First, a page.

Best news I've heard in weeks
Couldn't happen to a nicer bunch of goons
If WinMoPhone7 is anything less than an incredible success
Ballmer may well be joining the CEO merry-go-round.
Perhaps SAP can find him an opening?
Who do you believe
So a bank that conned it's customers by telling them that a buy was a good deal while knowing it was dodgy. While being itself conned by lots of other banks.
Thinks a highly profitable company is a bad bet?
If Goldman say sell you should buy
I would remind you all of their recent fine for playing one fool off another
No more trustworthy than a, oh lets see in these PC days I better be careful, than a pie-quay
Sell off the games division?
Ah now here be the meat; AFAIK the xbox has been a fail what with all the recalls, so why would anyone buy it?
Xbox live is why, subscriptions Pay As You Go software, yeee harr gold
Goldman are so full of shit, someone ought to kick their fucking face in
Ignore Goldmans at your peril
Regardless of what you think of Goldmans as lay people, in the financial sector their rating holds, with the possible exception of JP Morgan, possibly the biggest weight of any institution. Ultimately whilst it won't necessarily influence individual investors, it will certainly influence Hedge/Pension funds and Unit trusts beyond the paltry dividend increase. MS has been very bad at finding and monetising technology beyond Office and Windows, technologies which for interesting reasons no longer have the cachet which they used to, as more people are doing more work on their phones and tablets, markets where MS is but a distant memory (for now). If you look at Ms's performance over the last 5 years vs Google et al, its been pretty shoddy with a few massive own goals.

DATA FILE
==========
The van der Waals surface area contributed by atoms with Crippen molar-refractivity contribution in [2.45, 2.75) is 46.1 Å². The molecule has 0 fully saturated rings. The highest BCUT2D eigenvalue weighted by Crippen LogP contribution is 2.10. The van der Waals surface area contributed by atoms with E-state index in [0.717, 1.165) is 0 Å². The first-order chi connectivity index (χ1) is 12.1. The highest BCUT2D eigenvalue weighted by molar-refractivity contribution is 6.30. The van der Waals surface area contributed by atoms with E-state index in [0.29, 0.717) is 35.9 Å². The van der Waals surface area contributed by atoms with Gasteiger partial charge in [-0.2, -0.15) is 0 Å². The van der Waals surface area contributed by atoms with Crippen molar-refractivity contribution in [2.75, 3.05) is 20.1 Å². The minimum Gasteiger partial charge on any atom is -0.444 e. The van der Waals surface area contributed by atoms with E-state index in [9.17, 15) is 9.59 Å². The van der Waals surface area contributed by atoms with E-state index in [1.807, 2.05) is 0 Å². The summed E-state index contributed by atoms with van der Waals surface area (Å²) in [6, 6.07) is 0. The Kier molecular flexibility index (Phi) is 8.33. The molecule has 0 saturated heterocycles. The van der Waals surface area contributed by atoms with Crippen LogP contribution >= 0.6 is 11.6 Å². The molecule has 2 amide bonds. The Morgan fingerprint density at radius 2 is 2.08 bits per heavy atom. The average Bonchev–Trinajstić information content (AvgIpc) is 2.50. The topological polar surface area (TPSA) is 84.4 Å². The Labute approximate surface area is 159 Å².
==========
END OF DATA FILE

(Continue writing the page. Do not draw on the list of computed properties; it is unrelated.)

I realised that I haven't even used my main home pc for months the other day, not even for syncing my iPhone and iPad because all my content creation from those goes to a cloud service (Google in this case). The only PC I use is at work. This pattern of usage, whilst perhaps atypical, should inform MS's thinking about how their future business should be shaped.
Despite Xbox Live subscriptions and its micro-transactions on the market place, making MS just over $1 billion last year, the combined profit Xbox has made over its lifetime (including Xbox1) is a drop in the ocean towards the startup, marketing, R&D, RROD compensation costs (more than a billion $ on its own), not to mention the other massive losses by the same division from stupid failures like the Zune and the Kin. If MS sold off the Xbox brand, it would not necessarily be a bad business decision...